Marketing: How to Give Ads Greater Stopping Power
Creativity in marketing can create “stopping power,” (in other words, how attention-grabbing it is) to your campaign. Incorporating stopping power in your ads doesn’t have to be difficult. You can give your ads for magazines, the web, TV, or radio (as well as catalogs and websites) stopping power by
Being dramatic: Tell an interesting story, create suspense, or draw the audience into an event in the life of an interesting character. The principles of good storytelling work well. After all, who doesn’t love a good story?
However, sometimes the story is more relevant to brand positioning and doesn’t create a new, powerful reason to stop and stare. Consider whether a new chapter or a new story with a deadline (some amazing promo?) is going to be needed to bump up the stopping power.
Creating an emotional response: Often people relate to an ad or other message on the emotional level first; their emotional response then draws them into the ad, encouraging them to take the time to digest its information.
This principle holds true even if you’re making a rational appeal. So give your ads emotional impact, by showing a beautiful picture of a tropical beach with footprints leading down it or by using a cute, charming child as a spokesperson.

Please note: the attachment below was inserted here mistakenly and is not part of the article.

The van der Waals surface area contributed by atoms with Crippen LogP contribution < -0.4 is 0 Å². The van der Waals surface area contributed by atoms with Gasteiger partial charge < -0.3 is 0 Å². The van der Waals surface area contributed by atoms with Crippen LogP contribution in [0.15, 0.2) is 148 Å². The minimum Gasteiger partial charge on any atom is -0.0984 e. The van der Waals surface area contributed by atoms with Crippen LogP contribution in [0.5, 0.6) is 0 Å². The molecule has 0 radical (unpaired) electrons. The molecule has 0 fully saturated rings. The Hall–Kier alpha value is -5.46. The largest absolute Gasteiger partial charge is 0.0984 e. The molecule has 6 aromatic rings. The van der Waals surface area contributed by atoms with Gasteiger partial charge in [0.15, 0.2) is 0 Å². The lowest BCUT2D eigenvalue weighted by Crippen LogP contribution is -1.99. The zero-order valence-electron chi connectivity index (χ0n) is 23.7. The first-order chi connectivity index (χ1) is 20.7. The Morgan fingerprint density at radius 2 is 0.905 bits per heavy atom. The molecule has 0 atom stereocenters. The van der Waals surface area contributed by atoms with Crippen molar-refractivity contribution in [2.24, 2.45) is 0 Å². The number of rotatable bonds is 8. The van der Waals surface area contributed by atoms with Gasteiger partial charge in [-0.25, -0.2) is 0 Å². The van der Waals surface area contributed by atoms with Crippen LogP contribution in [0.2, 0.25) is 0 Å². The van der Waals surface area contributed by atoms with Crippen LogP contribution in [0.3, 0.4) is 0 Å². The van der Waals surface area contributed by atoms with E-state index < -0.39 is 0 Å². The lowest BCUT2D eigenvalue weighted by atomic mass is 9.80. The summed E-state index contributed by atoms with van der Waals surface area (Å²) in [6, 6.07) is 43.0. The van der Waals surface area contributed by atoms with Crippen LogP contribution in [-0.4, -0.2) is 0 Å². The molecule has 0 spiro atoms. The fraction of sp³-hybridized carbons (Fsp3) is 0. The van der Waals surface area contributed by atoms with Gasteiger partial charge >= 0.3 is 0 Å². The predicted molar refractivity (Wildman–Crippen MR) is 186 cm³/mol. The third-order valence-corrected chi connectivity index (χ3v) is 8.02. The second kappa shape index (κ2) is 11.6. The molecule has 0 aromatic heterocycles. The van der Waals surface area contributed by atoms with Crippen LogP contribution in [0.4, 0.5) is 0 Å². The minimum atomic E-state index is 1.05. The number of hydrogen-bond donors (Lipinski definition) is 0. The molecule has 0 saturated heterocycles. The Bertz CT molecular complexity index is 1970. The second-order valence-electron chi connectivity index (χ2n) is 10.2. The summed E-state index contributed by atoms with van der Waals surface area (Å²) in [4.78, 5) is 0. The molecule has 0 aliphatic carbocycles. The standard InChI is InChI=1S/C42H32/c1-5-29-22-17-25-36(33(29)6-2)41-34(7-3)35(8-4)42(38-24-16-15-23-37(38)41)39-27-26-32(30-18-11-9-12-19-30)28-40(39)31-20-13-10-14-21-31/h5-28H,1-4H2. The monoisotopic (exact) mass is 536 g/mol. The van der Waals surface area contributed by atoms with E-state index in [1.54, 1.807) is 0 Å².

Stimulating curiosity: Your ad should make the audience want to know more. This desire gets viewers to stop and study the ad and follow up with further information searches afterward. One of the secrets to stimulating curiosity is not flooding each communication with information. Be brief. Use the least amount of info necessary to be persuasive; you’ll leave viewers curious and looking for more.
Surprising the audience: A startling headline, an unexpected visual image, an unusual opening gambit in a sales presentation, or a weird display window in a store — all have the power to stop people by surprising them.
So, for example, a headline that says “We go out of business every day” has more stopping power than a headline that says “We have everyday low prices,” even though both headlines communicate the same marketing message.
Communicating expected information in a detcepxenu way: (Here’s a hint: Try reading that mystery word backward.) A creative twist or a fresh way of saying or looking at something makes the expected unexpected.
Yes, you have to get the obvious information in: what the brand is, who it benefits, and how. But you don’t have to do so in an obvious way. If you do, your communication won’t reach out and grab attention, causing your audience to ignore it.
Crafting an ad that has fresh, new drama or that says the expected in an unexpected way surprises people and takes creativity. When you need to get those creative juices flowing, try group exercises like brainstorming or other idea games.